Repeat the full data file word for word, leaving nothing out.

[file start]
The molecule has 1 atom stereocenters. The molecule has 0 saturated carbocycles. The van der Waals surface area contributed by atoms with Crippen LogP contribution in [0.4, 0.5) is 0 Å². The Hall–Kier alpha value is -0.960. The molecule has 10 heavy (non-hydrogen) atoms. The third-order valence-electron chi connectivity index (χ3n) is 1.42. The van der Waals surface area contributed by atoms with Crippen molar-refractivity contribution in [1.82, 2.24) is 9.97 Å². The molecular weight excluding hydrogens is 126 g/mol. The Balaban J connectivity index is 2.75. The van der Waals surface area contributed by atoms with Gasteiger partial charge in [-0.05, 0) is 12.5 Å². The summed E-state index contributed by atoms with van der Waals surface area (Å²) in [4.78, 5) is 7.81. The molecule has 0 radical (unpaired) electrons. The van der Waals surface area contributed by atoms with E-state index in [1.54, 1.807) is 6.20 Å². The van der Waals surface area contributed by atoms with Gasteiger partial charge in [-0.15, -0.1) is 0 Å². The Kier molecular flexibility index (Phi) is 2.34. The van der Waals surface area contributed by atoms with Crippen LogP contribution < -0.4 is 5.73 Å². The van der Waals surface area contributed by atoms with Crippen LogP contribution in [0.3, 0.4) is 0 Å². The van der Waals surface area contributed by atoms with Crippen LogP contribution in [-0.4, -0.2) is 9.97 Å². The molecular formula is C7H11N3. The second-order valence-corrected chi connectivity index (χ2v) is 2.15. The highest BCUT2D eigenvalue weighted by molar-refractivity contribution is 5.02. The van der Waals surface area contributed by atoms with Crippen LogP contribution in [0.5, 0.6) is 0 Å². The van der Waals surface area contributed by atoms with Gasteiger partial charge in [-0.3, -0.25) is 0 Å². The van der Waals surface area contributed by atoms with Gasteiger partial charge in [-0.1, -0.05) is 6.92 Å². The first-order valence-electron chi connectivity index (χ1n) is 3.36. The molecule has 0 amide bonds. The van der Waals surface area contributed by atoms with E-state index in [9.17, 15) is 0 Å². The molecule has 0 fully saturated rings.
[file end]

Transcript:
The molecule has 1 atom stereocenters. The molecule has 0 saturated carbocycles. The van der Waals surface area contributed by atoms with Crippen LogP contribution in [0.4, 0.5) is 0 Å². The Hall–Kier alpha value is -0.960. The molecule has 10 heavy (non-hydrogen) atoms. The third-order valence-electron chi connectivity index (χ3n) is 1.42. The van der Waals surface area contributed by atoms with Crippen molar-refractivity contribution in [1.82, 2.24) is 9.97 Å². The molecular weight excluding hydrogens is 126 g/mol. The Balaban J connectivity index is 2.75. The van der Waals surface area contributed by atoms with Gasteiger partial charge in [-0.05, 0) is 12.5 Å². The summed E-state index contributed by atoms with van der Waals surface area (Å²) in [4.78, 5) is 7.81. The molecule has 0 radical (unpaired) electrons. The van der Waals surface area contributed by atoms with E-state index in [1.54, 1.807) is 6.20 Å². The van der Waals surface area contributed by atoms with Gasteiger partial charge in [-0.15, -0.1) is 0 Å². The Kier molecular flexibility index (Phi) is 2.34. The van der Waals surface area contributed by atoms with Crippen LogP contribution < -0.4 is 5.73 Å². The van der Waals surface area contributed by atoms with Crippen LogP contribution in [0.3, 0.4) is 0 Å². The van der Waals surface area contributed by atoms with Crippen LogP contribution in [-0.4, -0.2) is 9.97 Å². The molecular formula is C7H11N3. The second-order valence-corrected chi connectivity index (χ2v) is 2.15. The highest BCUT2D eigenvalue weighted by molar-refractivity contribution is 5.02. The van der Waals surface area contributed by atoms with Crippen LogP contribution in [0.5, 0.6) is 0 Å². The van der Waals surface area contributed by atoms with Gasteiger partial charge in [-0.3, -0.25) is 0 Å². The van der Waals surface area contributed by atoms with Gasteiger partial charge in [-0.1, -0.05) is 6.92 Å². The first-order valence-electron chi connectivity index (χ1n) is 3.36. The molecule has 0 amide bonds. The van der Waals surface area contributed by atoms with E-state index in [9.17, 15) is 0 Å². The molecule has 0 fully saturated rings.